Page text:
Perhaps related to both their economic circumstances and their social consciousness, Millennials generally value experiences and quality of life more highly than things. One life skill vital to my personal happiness that I learned from my parents, who grew up during the Great Depression, was to thoughtfully consider how I spent both my money and my time and make choices based on what I found important, not on what society in general found most alluring. My mom and dad were among the last to buy a color TV, never owned more than one car at a time, and never bought a grocery that wasn’t reduced for a sale or based on a coupon. Yet they spent money taking trips to Europe, including to sites of religious significance to them, signed up for adult education classes, and donated every month to several charities. Interestingly, Millennials are making similar choices in some ways to those of the Greatest Generation. As noted above, they are more apt than their parents to buy products based on the manufacturer’s and distributor’s ethics and values than price. Many also share cars rather than own them outright and prefer smaller living spaces that are more environmentally sound rather than working longer hours to pay high rent. Along the same lines, they prioritize taking trips to other countries over purchasing homes and value their free time more than how much they could earn if they worked their lives away. While this last leads to charges that they are lazy and/or entitled, and no doubt some are (just as some people in every generation could be called that), my guess is they will live longer, healthier, and happier lives than the generations before them did.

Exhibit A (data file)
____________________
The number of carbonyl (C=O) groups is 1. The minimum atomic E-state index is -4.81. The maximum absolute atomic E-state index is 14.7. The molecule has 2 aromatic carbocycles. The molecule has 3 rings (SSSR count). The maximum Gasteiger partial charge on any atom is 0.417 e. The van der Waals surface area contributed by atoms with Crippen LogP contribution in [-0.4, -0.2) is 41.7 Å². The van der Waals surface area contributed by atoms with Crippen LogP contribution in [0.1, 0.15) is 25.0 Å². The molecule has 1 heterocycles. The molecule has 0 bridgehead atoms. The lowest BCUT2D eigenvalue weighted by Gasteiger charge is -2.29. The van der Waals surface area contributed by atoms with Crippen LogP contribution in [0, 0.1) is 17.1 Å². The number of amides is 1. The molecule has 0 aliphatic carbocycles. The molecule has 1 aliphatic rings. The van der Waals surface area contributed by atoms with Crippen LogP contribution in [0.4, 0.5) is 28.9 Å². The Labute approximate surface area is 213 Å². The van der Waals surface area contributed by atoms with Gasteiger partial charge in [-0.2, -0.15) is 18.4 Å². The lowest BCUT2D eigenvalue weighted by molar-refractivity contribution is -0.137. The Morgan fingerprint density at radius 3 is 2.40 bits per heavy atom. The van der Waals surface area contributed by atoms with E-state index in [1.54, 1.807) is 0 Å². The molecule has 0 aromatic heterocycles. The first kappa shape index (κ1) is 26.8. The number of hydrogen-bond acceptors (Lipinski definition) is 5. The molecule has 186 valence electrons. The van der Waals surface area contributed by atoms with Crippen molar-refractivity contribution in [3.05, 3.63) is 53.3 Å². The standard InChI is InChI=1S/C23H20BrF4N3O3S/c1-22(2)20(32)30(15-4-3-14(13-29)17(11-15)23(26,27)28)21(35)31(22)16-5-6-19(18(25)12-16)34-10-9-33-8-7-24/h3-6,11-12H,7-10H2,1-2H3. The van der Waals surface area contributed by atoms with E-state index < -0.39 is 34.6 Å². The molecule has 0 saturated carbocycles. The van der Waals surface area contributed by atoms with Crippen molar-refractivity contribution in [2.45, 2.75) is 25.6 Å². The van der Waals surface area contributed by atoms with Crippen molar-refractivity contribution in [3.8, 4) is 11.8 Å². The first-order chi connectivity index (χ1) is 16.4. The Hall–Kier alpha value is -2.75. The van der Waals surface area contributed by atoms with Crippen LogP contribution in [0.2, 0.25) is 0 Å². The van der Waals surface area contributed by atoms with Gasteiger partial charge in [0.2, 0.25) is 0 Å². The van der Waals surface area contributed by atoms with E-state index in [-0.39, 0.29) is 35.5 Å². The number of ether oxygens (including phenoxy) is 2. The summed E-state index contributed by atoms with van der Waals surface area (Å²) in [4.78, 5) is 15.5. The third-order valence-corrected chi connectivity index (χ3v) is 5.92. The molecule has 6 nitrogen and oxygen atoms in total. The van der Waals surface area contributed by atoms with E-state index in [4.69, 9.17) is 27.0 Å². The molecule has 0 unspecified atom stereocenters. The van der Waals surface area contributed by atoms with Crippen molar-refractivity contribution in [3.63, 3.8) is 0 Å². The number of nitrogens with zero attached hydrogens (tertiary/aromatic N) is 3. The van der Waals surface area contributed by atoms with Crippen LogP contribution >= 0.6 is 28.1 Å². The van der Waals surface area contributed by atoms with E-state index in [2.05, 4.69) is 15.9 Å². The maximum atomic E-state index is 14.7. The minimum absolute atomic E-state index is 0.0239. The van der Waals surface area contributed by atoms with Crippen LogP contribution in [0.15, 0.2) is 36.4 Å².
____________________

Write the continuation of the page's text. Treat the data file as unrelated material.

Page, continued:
So, in all, I’m happy Tara, at least for the moment, is part of the Millennial generation, though, as with any individual, she shares some of the traits of her generation and not others. Please feel free to share your experiences with people of various generations below.

Lisa M. Lilly is the author of the occult thrillers The Awakening and The Unbelievers, Books 1 and 2 in the Awakening series. A short film of the title story of her collection The Tower Formerly Known as Sears and Two Other Tales of Urban Horror was recently produced under the title Willis Tower. If you’d like to be notified of new releases and read reviews of M.O.S.T. (Mystery, Occult, Suspense, Thriller) books and movies, click here to join her email list and receive free a short horror story, Ninevah, published exclusively to M.O.S.T. subscribers.